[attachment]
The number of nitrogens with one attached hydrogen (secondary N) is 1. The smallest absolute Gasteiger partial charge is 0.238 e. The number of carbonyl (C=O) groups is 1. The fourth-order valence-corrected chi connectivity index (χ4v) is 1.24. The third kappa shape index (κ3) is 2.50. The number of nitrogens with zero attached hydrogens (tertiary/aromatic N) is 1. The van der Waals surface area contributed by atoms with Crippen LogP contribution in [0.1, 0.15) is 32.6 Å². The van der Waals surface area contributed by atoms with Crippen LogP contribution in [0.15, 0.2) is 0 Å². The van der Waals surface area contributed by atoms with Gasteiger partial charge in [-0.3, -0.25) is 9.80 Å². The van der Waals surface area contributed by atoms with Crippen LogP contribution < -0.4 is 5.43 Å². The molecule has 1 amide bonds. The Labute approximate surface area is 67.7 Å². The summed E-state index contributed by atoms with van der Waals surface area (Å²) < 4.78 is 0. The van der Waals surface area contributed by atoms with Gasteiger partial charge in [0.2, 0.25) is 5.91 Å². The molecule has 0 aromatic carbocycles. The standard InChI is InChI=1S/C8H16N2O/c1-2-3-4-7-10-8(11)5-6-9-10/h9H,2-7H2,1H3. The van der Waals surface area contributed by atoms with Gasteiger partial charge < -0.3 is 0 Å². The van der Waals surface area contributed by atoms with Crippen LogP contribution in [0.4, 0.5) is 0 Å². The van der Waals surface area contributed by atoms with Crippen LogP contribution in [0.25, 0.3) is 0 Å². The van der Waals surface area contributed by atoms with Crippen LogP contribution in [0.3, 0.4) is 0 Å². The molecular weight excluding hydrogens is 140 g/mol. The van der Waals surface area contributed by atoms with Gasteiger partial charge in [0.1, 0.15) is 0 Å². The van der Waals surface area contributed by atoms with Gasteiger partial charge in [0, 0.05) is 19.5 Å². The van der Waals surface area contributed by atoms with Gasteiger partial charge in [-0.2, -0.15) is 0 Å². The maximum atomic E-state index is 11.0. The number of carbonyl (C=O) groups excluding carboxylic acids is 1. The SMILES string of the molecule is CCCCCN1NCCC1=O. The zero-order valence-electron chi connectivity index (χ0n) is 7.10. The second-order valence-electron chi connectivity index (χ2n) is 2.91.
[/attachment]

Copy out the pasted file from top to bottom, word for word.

The number of nitrogens with one attached hydrogen (secondary N) is 1. The smallest absolute Gasteiger partial charge is 0.238 e. The number of carbonyl (C=O) groups is 1. The fourth-order valence-corrected chi connectivity index (χ4v) is 1.24. The third kappa shape index (κ3) is 2.50. The number of nitrogens with zero attached hydrogens (tertiary/aromatic N) is 1. The van der Waals surface area contributed by atoms with Crippen LogP contribution in [0.1, 0.15) is 32.6 Å². The van der Waals surface area contributed by atoms with Crippen LogP contribution in [0.15, 0.2) is 0 Å². The van der Waals surface area contributed by atoms with Gasteiger partial charge in [-0.3, -0.25) is 9.80 Å². The van der Waals surface area contributed by atoms with Crippen LogP contribution < -0.4 is 5.43 Å². The molecule has 1 amide bonds. The Labute approximate surface area is 67.7 Å². The summed E-state index contributed by atoms with van der Waals surface area (Å²) < 4.78 is 0. The van der Waals surface area contributed by atoms with Gasteiger partial charge in [0.2, 0.25) is 5.91 Å². The molecule has 0 aromatic carbocycles. The standard InChI is InChI=1S/C8H16N2O/c1-2-3-4-7-10-8(11)5-6-9-10/h9H,2-7H2,1H3. The van der Waals surface area contributed by atoms with Gasteiger partial charge < -0.3 is 0 Å². The van der Waals surface area contributed by atoms with Crippen LogP contribution in [0.4, 0.5) is 0 Å². The van der Waals surface area contributed by atoms with Crippen LogP contribution in [0.25, 0.3) is 0 Å². The van der Waals surface area contributed by atoms with Crippen LogP contribution in [0.3, 0.4) is 0 Å². The molecular weight excluding hydrogens is 140 g/mol. The van der Waals surface area contributed by atoms with Gasteiger partial charge in [0.1, 0.15) is 0 Å². The van der Waals surface area contributed by atoms with Gasteiger partial charge in [0, 0.05) is 19.5 Å². The van der Waals surface area contributed by atoms with Gasteiger partial charge in [-0.2, -0.15) is 0 Å². The maximum atomic E-state index is 11.0. The number of carbonyl (C=O) groups excluding carboxylic acids is 1. The SMILES string of the molecule is CCCCCN1NCCC1=O. The zero-order valence-electron chi connectivity index (χ0n) is 7.10. The second-order valence-electron chi connectivity index (χ2n) is 2.91.